Taking a Bite Out of Your Pet’s Dental Care
February is dedicated to recognizing the importance of your pet’s dental health. To honor the national movement, Maywood Veterinary Clinic is offering a 15% discount on dental procedures all month long!
You love your pet’s toothy grin, but neglecting your pet’s dental care is no laughing matter. In fact, periodontal (gum) disease has been linked to a number of serious health challenges, including heart disease. Preventing the development of gum disease is as important to overall wellness as proper nutrition and regular exercise. Luckily, our team is here to help you get started!
Have You Seen These?
You may not realize your pet is suffering from painful symptoms associated with poor dental hygiene. If you ever observe the following red flags, we urge you to call us:
- Bad breath (halitosis)
- Difficulty chewing or refusing to eat
- Apparent mouth or facial sensitivity
- Pawing at the mouth
- Red or inflamed gums
- Tooth loss
- Increased sleeping, irritability, or depression
How Does This Happen?
Bacteria in the mouth forms a layer of plaque on your pet’s teeth. Over time, this hardens into tartar. This buildup will create inflammation in the gums, eventually causing the gums to recede from the teeth.
There are four stages of periodontal disease, and approximately 80% of all cats and dogs show symptoms of one stage or another.
- Stage 1 – This is typically referred to as gingivitis. Symptoms include mildly red gums and some plaque accumulation. This is usually reversible.
- Stage 2 – Plaque is seen below the gum line, and redness and swelling are typically present.
- Stage 3 – Tartar, also known as calculus, is observed below the gum line. This stage can include bone loss, redness, bleeding, and noticeable recession of the gum line.
- Stage 4 – Severe inflammation, lost or loose teeth, gum bleeding, and tartar is significantly present beneath the gums.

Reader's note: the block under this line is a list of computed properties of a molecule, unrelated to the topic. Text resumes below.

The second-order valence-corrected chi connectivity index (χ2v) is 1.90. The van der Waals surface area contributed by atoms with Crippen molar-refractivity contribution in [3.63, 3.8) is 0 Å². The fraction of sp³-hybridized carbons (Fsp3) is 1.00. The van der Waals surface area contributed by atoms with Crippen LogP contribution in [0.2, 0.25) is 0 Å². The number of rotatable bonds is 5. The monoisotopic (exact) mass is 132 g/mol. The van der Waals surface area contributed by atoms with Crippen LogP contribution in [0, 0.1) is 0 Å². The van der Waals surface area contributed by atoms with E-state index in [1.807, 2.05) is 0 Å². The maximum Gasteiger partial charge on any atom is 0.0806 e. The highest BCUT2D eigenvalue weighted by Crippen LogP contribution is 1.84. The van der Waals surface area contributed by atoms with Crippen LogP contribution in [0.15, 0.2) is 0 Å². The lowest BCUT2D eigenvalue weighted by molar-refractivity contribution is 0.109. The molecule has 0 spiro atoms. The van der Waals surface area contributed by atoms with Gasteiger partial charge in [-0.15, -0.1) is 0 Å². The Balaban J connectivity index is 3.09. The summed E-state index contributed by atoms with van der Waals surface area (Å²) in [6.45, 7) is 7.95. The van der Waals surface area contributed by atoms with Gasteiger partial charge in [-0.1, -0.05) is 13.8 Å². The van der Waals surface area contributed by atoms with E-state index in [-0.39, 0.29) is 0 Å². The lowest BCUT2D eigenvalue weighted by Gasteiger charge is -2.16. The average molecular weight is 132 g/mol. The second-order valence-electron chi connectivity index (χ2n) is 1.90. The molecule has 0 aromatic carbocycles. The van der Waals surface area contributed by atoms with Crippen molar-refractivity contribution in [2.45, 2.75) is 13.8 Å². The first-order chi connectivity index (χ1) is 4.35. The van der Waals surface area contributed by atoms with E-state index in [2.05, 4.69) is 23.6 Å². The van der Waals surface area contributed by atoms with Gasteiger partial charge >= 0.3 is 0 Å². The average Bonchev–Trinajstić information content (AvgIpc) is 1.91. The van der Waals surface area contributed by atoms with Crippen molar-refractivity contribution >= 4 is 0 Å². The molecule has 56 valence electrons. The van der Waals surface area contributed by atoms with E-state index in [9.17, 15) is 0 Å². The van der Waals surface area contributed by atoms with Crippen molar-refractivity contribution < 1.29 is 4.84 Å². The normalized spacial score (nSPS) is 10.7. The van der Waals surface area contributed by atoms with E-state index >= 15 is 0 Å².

Why My Pet?
Some breeds are genetically predisposed to gum disease, but your pet’s dental care is also impacted by age, diet, and overall health. Regular wellness visits, routine cleanings, and effective at-home care are significant to bettering your pet’s oral health.
If your pet is diagnosed with periodontal disease, it’s critical to develop a treatment plan that can stop the onset of symptoms or reverse it completely.
Oral Exams and Cleanings
Part of your pet’s treatment plan may consist of prophylaxis conducted under general anesthesia. This ensures your pet is safe, secure, and at ease during the procedure. We conduct pre-anesthesia bloodwork to ascertain whether or not your pet can withstand the process, and we can administer antibiotics, if necessary.
Using ultrasound technology, we clean each tooth thoroughly – both above and below the gum line. Polishing and fluoride treatments complete a routine professional cleaning.
Loving Your Pet’s Dental Care
Establishing a routine is easier than you might think. Try making brushing a regular part of grooming or snuggling time. Who knows? He or she may even start to like it!